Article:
We left Florence, Kentucky and drove a few minutes, though it seemed, before we came upon a cityscape that looked intriguing. We wound through a few hills, and then there was a big city on the other side of a large river.
Cincinnati is a beautiful town, especially on the riverfront. It is the Ohio River. We saw a striking blue and white building that first caught our attention, and since we do “adventure driving,” we had to stop.
We found out that George Clooney’s dad lives in one of the condos in the blue and white building. (That’s my one “name drop” for the day.)
We pulled off the Interstate and wove our way around the riverfront area to find a parking spot. It is one long park, for kids mostly, along the Ohio River, where the Roebling Bridge stretches across the river. We found a parking spot and walked across the Ohio River and back again.
We then walked around the park, went up to the Underground Railroad Museum, walked down to the Tervis Store, went to The Great American Ball Park where the Reds play baseball, and had lunch at Skyline restaurant.
The ladies at the Tervis Store said we had to eat at Skyline, so we did. They piled about fourteen feet of cheese on top of chili spaghetti. And I had a coney too, which was a premature hotdog buried in more cheese. It was good, though there were gastronomical consequences.
As we were standing in the entryway of the restaurant, I needed to be free from the internal gurgling. And thinking it was only my children in the entryway, I set myself free. And while I was in mid-process (it was record-setting), a gentleman came out the door. My back was to him, so I assumed it was Lucia until he let out a belly laugh.
Later, I connected with him at the intersection, as we were waiting for the light and I apologized while telling him that I had never done that before in my life. He laughed again, as did my children.
Hall of Fame
RaeAnn, our Skyline waitress, gave us a half-price ticket for the Cincinnati Reds Hall of Fame, so we had to go. The museum is in a “park area” with the stadium. The entire area is fantastic. Well done.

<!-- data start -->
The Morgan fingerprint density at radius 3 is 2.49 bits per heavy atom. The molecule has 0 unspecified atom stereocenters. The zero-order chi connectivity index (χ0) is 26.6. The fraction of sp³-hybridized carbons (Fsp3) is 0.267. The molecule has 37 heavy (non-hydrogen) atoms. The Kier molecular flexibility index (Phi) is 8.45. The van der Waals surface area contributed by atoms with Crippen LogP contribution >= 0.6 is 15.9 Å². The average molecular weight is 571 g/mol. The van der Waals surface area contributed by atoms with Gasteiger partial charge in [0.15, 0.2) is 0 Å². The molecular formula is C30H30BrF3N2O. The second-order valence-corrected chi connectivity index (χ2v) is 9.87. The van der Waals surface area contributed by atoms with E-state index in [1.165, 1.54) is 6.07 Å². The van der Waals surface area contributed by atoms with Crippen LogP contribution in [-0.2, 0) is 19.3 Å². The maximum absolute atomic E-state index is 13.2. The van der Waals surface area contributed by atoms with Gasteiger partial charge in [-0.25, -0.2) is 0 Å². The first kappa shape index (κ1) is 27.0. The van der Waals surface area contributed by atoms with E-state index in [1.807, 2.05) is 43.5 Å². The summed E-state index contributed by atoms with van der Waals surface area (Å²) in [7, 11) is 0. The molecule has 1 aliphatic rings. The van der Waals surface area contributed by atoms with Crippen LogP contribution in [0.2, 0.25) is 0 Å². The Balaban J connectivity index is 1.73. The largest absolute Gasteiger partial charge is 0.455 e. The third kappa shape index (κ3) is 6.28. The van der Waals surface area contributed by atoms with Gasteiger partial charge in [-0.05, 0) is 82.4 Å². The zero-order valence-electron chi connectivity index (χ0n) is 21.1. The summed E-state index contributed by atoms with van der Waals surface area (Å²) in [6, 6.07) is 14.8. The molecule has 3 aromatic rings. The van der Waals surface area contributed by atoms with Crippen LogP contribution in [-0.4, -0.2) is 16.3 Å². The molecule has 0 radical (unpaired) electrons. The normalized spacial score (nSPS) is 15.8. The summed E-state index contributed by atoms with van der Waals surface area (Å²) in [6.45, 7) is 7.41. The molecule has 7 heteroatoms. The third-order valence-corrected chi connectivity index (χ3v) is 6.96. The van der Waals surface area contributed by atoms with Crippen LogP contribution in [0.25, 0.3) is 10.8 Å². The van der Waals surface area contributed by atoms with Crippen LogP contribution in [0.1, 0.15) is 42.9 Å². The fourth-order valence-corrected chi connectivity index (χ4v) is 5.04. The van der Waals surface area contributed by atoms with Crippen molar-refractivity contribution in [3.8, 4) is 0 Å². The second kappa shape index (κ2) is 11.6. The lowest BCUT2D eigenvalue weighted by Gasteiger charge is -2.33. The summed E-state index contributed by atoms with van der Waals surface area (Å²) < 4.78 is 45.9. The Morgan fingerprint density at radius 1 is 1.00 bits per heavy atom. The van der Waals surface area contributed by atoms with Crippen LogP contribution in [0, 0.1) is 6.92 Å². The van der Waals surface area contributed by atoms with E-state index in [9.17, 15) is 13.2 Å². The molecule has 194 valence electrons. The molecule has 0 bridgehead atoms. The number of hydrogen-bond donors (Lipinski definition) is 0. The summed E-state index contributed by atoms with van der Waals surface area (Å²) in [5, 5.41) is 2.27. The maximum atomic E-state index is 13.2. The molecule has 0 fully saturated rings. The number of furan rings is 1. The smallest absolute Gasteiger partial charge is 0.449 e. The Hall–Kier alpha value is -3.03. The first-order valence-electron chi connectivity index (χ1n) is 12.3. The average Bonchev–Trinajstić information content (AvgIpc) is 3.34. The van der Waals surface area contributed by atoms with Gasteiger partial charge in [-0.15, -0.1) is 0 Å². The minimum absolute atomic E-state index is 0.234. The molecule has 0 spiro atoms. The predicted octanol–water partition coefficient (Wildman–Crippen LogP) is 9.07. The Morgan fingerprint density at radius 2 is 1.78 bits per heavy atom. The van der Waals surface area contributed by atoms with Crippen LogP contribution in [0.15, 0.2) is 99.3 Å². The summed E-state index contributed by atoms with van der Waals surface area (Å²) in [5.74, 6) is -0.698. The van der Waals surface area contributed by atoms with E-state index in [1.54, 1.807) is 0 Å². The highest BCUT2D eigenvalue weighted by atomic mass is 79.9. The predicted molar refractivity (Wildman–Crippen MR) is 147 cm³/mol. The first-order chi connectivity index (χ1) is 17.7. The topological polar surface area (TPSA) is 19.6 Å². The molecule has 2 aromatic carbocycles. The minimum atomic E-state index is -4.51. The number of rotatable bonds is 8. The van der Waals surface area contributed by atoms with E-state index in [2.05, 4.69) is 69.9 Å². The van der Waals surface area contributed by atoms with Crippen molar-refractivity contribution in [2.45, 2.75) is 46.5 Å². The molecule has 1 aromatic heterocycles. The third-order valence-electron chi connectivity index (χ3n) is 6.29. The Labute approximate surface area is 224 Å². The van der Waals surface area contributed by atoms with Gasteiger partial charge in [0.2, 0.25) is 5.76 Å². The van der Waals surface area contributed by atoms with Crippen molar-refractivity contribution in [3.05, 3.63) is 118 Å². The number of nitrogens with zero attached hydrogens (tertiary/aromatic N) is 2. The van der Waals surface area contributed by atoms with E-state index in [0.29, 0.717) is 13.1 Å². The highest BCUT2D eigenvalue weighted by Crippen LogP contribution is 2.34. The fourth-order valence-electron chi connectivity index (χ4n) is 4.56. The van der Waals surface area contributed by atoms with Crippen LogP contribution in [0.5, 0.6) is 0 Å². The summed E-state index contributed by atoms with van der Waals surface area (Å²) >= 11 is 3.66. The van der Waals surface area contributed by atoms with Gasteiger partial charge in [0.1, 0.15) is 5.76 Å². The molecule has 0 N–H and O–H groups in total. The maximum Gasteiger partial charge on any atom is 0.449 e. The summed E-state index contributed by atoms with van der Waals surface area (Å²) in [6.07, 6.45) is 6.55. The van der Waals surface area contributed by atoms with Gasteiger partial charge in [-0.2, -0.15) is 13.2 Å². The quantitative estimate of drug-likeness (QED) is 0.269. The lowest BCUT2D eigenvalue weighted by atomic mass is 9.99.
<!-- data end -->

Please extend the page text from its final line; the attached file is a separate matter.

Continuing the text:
My family is not into baseball that much, and they do not have the historical background that I do. So, let’s say that it was an emotional experience for me. As we walked through the museum, they played radio broadcasts from some of the most famous moments in Red’s history, e.g., Pete Rose breaking Ty Cobb’s lifetime hit record.
It was emotional because sports (and all things TV) was my escape from my childhood. The TV was a “portal” that permitted me to “go somewhere else” while never leaving my family. The TV was my “salvation” as a kid. Those radio broadcasts that I heard at the museum were the ones that I heard the moment they happened.
We also got four bobblehead statues of Johnny Vander Meer for touring the museum. It was a promotion. If any of you want one of those statues, you’re welcome to it if you pay for the shipping.
On the way back to the car, we ran into two actors gearing up in their Iron Man suits. We had to chat them up (and get a picture, of course).
There were many other things we did in Cincy, the best of which was talking to the people, i.e., the lady at the Underground Railroad Museum, the police officer at the Hall of Fame, the ladies at the Tervis Store, and RaeAnn. And then there was the lady down at the park and the Iron Men. I could spend a few days in Cincinnati. It was that good. But we had to move on.